Childhood Disappearances

by BarkerJr, November 11, 2007

Jared wondered how it ever came to this. A silver-blond boy of 12 years, he'd spent his entire life in San Fransisco. Every day, his dog would join him after school and they'd walk home together.

It really started a few days ago. Jared and his dog, on the way home from school, passed an alleyway and two men talking among the garbage cans thought he'd overheard them. He'd run all the way home and lost them along the way. Thinking that was the end of it, he didn't realize how much of a target for the mob he'd become.

Today, here he was at gunpoint, in front of a man who didn't look like he took any hostages. As the man tightened his grip on the trigger, Jared gazed at the full moon. It was beautiful. The gun fired, and Jared and his dog were gone. They simply were gone.

...

Years passed.

Jack, a dark-haired boy, was the shortest boy in the sixth grade. That meant that the bullies were always beating him up. What could he do? This time was a little different, though.

He knew he shouldn't have missed the bus home. But that was that, and now he was walking home in the chill fall night air. Who should be around the corner, but a bully named Joe who claimed his father was in the mob. Due to Joe's nature, he decided now would be a good time to beat up Jack. But as I said, this time was different.

A classmate, Casey, was across the street and told Joe to stop. Casey generally tried to avoid involving herself in problems like these, but for some reason she liked the quietest boy in the class, Jack. For his part, Jack rather liked her, too.

Now, everyone knew Casey's father was the police chief. Joe, though a bully, wasn't stupid. He knew that he might be in big trouble now, and that he needed to eliminate Casey. He pulled out a gun and pointed it at Casey.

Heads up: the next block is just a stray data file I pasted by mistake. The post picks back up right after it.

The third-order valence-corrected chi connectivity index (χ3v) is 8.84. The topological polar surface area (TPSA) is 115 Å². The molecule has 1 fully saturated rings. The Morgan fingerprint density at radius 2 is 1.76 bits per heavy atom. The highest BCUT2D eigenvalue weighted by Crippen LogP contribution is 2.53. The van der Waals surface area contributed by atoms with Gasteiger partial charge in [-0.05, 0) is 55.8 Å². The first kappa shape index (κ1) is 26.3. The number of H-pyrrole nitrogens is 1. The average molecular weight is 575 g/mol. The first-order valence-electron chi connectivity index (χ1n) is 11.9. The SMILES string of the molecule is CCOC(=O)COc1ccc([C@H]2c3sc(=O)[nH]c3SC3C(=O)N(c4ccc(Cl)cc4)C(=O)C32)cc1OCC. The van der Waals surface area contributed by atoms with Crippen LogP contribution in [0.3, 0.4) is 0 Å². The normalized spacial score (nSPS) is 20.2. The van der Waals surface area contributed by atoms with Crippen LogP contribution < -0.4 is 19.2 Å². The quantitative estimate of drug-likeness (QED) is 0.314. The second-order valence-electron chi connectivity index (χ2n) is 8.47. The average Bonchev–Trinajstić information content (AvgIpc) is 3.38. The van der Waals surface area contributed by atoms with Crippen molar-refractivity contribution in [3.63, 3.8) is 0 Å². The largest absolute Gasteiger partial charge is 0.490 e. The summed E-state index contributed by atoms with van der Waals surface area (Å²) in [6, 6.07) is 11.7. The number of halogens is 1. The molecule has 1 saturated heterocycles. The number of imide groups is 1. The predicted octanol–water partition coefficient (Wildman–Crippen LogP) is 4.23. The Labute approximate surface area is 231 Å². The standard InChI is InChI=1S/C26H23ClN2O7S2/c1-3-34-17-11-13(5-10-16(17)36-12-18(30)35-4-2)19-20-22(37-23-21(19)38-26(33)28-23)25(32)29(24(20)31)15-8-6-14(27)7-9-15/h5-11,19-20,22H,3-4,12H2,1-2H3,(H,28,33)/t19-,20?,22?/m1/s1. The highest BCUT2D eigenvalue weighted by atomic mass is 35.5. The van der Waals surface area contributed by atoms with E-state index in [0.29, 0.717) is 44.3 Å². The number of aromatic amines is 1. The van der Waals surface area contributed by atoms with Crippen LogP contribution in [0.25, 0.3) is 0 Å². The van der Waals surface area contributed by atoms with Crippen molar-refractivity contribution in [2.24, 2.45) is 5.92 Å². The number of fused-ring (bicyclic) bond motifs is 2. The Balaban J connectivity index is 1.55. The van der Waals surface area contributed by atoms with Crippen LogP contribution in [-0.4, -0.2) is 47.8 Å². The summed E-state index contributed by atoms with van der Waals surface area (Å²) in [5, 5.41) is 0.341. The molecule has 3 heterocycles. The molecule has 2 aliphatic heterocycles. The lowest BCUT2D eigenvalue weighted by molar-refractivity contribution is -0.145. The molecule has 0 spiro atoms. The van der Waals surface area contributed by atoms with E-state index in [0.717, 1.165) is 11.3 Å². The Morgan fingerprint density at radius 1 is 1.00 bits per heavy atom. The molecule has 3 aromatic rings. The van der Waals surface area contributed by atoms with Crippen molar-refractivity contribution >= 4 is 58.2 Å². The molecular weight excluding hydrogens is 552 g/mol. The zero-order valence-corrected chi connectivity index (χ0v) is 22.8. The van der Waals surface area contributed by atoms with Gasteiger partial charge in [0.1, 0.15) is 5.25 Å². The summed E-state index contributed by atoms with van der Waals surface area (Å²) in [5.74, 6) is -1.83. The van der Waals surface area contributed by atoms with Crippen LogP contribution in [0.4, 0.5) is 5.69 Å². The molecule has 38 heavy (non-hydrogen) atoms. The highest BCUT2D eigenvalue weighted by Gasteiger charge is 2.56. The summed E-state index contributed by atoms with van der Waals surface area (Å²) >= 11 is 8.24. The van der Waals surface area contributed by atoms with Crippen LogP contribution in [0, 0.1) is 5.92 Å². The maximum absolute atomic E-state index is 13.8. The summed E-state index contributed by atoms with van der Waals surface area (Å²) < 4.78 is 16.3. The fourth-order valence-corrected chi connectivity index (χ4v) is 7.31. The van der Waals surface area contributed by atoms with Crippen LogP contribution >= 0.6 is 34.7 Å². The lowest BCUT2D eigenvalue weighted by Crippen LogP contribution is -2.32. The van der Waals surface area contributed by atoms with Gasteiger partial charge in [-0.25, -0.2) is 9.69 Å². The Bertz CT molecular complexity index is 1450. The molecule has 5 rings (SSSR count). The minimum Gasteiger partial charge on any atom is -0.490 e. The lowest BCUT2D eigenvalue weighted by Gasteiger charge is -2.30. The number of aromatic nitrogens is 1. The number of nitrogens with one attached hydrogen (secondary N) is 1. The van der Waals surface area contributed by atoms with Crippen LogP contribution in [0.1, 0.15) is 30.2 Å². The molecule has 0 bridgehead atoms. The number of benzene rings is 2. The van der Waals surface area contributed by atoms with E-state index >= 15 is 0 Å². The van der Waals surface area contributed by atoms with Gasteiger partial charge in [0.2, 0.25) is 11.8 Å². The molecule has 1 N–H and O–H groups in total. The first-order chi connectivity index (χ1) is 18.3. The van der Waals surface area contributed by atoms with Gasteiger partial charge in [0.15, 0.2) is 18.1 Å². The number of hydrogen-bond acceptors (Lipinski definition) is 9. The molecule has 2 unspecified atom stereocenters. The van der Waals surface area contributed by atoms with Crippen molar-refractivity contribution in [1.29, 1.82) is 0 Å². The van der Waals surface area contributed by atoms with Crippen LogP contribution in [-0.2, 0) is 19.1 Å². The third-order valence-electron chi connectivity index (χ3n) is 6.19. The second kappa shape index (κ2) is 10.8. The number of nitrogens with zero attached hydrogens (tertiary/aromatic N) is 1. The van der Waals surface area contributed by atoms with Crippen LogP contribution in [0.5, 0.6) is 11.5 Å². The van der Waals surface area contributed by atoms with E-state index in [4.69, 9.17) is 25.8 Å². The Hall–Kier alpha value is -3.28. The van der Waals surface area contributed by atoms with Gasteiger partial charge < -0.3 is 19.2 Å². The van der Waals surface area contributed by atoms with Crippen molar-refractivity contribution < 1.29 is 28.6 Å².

Casey had heard of these kinds of situations from her father, and knew that the best thing to do was to stand still and try not to look threatening. However, she still thought it best to call the police on her cell phone in her pocket.

She saw something out of the corner of her eye, and looked over to see what it was. She pointed to the moon and screamed. And she was gone.

...

When Jack grew up, he became a private detective. This was quite natural, as he had minor crimes against him his entire childhood. He spent some of his spare time researching mob-related disappearances. But work was work, and he was tailing a child on his way through school.

After getting several threatening phone calls, the child's parents had become concerned for his safety, and had hired Jack.

What happened next was a blur. The boy was looking at the moon with his mouth agape, and tires squealed. As the unmarked van careened towards him, he pointed to the moon, and said "look!", and he disappeared.

Jack guessed it must have been a bat. This was the second time in his life that he'd lost someone to a mob-related incident. And yes, he meant lost, as in they disappeared. It was like dejavu all over again. He had seen a silhouette against the moon, though, hadn't he?

He was without a case again. The child's parents were not too happy to hear that their child had disappeared right in front of him and he had no idea what happened or where the boy was.

He wandered the streets and followed the moon, trying to gather his thoughts. What had happened in his childhood was a nightmare, and it was like reliving it now.

The moon seemed inviting. He followed it through the streets. He followed it through the city to a big open field. And there in the moonlight, there were two boys, a girl, and a dog, dancing and playing in the moonlight.

Jared came over to Jack and greeted him.

"Do you know who I am?" asked Jared.

Having studied these disappearances his whole career, said yes, though the boy should have become an adult with the thirty years since his disappearance. Yet he hadn't aged a bit. And the girl was his old childhood friend.

"Do you think I'm young?" asked Jared. Then he answered himself, "I'm older than you are, man. We are children of the moonlight and you may join us."

The children went back to playing for a minute longer, and Jack joined in. Then the moon went behind a cloud, and they were gone.